No preview · Article · Oct 2015 · Psychological Medicine
    • "For instance, depression risk is associated with signatures of increased neural threat signals (Roiser, Elliott, & Sahakian, 2012) even in the absence of any overt behavior or conscious perception. Equally, work using trust games has shown that patients with borderline personality disorder are unable to perceive and correctly interpret social approaches after a bond of trust has been partially broken (King-Casas et al., 2008). "
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    ABSTRACT: Psychiatric disorders profoundly impair many aspects of decision making. Poor choices have negative consequences in the moment and make it very hard to navigate complex social environments. Computational neuroscience provides normative, neurobiologically informed descriptions of the components of decision making that serve as a platform for a principled exploration of dysfunctions. Here, we identify and discuss three classes of failure modes arising in these formalisms. They stem from abnormalities in the framing of problems or tasks, from the mechanisms of cognition used to solve the tasks, or from the historical data available from the environment.
    No preview · Article · May 2015
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    • "This was interpreted as an unwillingness or inability to use 'coaxing' behaviours to repair or improve stressed or vulnerable relationships. This failure to use coaxing behaviour was associated with diminished BOLD amplitudes within the anterior cingulate cortex on receiving smaller than expected investments (King-Casas et al. 2008). Here, outcomes in which participants cooperated but their partners defected (DC) often elicited further cooperation as attempts to coax partners into cooperating again. "
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    ABSTRACT: Borderline personality disorder (BPD) and bipolar disorder (BD) have overlapping clinical presentations and symptoms - sources of persistent clinical confusion. Game-theory can characterize how social function might be sub-optimal in the two disorders and move the field beyond the anecdotal description of clinical history. Here, we tested the hypothesis that BPD and BD can be distinguished on the basis of diminished reciprocal altruism in iterated Prisoner's Dilemma (PD) games. Twenty females with BPD, 20 females with euthymic BD and 20 healthy (non-clinical) females, matched for age and cognitive ability, were assessed for Axis-I and personality disorders, and completed psychometric measures of state affect, impulsivity and hostility. Participants completed two iterated PD games and a test of gaze-cueing. In the PD games, BPD participants failed to show statistically stable preferences to cooperate with social partners (playing tit-for-tat) and made significantly fewer cooperative responses compared to BD or controls (ANOVA main effect p = 0.03, post-hoc Tukey p < 0.05 for both comparisons). BPD participants were also less likely to sustain cooperation following experiences involving mutual cooperation than the other groups. Neither BPD nor BD participants demonstrated impairments in shifting visual attention on the basis of other peoples' gaze. These data indicate that BPD is (selectively) associated with difficulties in establishing, and then maintaining, reciprocal cooperation, involving altruism. These difficulties are not seen in euthymic BD. Our data support the differentiation of BPD from BD and offer fresh insights into the social difficulties experienced by individuals with diagnoses of BPD.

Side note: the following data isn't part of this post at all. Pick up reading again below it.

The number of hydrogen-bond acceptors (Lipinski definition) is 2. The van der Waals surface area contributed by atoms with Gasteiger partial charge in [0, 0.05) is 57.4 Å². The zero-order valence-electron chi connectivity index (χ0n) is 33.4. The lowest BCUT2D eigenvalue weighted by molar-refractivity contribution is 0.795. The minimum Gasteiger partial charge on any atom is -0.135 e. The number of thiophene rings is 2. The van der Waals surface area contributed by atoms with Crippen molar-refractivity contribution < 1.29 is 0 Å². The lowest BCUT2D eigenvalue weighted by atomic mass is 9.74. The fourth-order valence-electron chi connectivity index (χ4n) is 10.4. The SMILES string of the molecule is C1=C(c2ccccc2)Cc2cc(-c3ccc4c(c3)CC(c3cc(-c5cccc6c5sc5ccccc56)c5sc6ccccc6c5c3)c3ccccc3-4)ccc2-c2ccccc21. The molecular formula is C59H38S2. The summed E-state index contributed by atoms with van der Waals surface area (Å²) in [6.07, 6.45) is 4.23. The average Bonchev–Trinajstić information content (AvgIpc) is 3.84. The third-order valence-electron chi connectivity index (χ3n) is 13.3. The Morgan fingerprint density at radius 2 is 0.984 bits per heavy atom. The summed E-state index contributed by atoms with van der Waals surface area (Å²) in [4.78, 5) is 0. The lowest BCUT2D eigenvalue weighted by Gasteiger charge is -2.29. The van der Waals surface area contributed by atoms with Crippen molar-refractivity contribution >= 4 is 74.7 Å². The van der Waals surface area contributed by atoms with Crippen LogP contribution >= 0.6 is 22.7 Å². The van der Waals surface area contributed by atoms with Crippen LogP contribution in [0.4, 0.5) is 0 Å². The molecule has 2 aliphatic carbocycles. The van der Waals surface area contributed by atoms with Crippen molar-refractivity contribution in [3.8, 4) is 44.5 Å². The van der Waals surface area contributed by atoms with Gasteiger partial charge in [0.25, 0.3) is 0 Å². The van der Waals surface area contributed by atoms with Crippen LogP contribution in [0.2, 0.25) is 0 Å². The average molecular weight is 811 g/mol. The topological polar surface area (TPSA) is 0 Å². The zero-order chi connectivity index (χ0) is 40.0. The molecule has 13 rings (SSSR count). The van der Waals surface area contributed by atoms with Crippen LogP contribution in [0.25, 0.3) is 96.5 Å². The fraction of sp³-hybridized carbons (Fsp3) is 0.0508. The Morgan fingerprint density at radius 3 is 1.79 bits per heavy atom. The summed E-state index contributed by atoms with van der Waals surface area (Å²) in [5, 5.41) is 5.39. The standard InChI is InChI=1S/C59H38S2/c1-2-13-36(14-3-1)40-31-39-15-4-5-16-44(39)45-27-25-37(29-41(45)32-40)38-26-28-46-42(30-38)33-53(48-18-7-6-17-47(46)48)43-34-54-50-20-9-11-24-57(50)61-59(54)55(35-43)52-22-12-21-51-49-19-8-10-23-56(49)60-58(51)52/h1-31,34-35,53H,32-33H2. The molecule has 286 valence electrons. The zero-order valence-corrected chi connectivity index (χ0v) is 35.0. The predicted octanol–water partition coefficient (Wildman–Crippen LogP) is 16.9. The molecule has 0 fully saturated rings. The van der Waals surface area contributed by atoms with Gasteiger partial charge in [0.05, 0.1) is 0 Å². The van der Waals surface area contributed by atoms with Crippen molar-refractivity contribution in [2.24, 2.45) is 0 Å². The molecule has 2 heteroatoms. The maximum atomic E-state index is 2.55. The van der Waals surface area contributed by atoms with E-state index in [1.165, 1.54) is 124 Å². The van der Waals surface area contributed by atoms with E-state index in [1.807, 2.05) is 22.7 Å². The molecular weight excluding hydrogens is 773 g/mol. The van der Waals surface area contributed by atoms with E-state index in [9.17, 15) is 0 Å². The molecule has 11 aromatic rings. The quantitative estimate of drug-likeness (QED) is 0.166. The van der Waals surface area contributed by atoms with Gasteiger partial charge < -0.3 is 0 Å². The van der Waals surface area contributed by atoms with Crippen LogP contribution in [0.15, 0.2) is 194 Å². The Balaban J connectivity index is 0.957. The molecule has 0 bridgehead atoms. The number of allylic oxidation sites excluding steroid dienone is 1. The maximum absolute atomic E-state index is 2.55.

Full-text · Article · Feb 2015 · Psychological Medicine